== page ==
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1

I would have no concern building this with the right fasteners. There are plenty of really nice, self-tapping, nearly indestructible construction screws to be had (random example). The key joints are at the back of the shelf, where the vast majority of the torsional stress occurs. Use whatever decorative fasteners you like at the front. Put two 4" ...


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Decking/framing screws have breaking point that I wouldn't trust for this, and if that is drywall behind the shelf, then it can crush. If you could cut through the drywall (if it is drywall) then you could mount directly to the wall studs. 1/4" lag screws should be sturdy enough for a person to stand on it (or maybe not, but it will be strong). You should ...


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My take is that the sheer thickness of the shelves that you propose will look heavy and chunky to the point of being unattractive. I would also have concerns about the overall sturdiness of a shelf that is cantilevered off a single 2x4 screwed to the wall. If it were me I would go for a thinner style of assembly and use vertical end sides on the shelves.


2

Use the silicone, contrary to some ideas expressed it does stick well to clean smooth surfaces. So well, in fact, that mechanical scraping is often the only way to remove it once cured (actually there are some chemicals, like dimethyl adipate, that soften cured silicone). If the brackets are securely mounted to the wall, silicone will grip like hell and ...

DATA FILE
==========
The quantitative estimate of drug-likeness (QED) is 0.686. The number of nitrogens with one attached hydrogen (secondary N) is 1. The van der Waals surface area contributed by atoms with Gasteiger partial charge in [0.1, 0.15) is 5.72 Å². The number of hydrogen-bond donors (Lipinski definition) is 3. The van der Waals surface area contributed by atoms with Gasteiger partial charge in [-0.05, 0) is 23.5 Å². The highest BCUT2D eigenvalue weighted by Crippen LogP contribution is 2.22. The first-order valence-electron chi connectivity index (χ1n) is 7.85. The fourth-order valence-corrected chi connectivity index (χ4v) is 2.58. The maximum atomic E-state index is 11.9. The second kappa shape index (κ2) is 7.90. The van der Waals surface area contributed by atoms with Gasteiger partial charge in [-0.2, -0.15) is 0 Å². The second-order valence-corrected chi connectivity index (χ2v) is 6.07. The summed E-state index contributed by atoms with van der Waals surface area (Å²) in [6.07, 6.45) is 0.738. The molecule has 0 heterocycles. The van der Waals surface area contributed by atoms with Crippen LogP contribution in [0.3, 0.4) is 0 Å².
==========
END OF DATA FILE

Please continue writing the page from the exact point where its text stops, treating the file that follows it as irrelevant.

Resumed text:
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Soapstone is easily worked. I'd drill holes (not all the way through) and tap them with an ordinary tap, (or even a modified screw - soapstone is really easily worked) and use machine screws or stove bolts to fasten the shelf to the brackets. To make a crude tap from a screw, grind the threads off the end and grind slots. Look at a regular tap for guidance. ...


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Silicone is not a particularly good choice for your application, since, one, it's soft (when fully cured, has the consistency of rubber), two, it does not actually stick to surfaces. (And yes, it releases some acetic acid while curing, but in minor quantities, it's a one time thing, and a few drops of acetic acid aka vinegar won't eat a hole through your ...


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I would use a Polyurethane Construction Adhesive to attach the stone to the brackets. I would also install the brackets so that there is a 1 inch space between the top of the radiator and the bottom of the stone shelf. This would help reduce the heat transfer to the stone, limiting any stress due to thermal expansion of the stone.


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I don't have enough reputation here to insert a comment, but I just want to say that the radiator will not work properly then. With radiators the heat spread mainly using convective transfer: the heat go up and you are blocking it with the stone.



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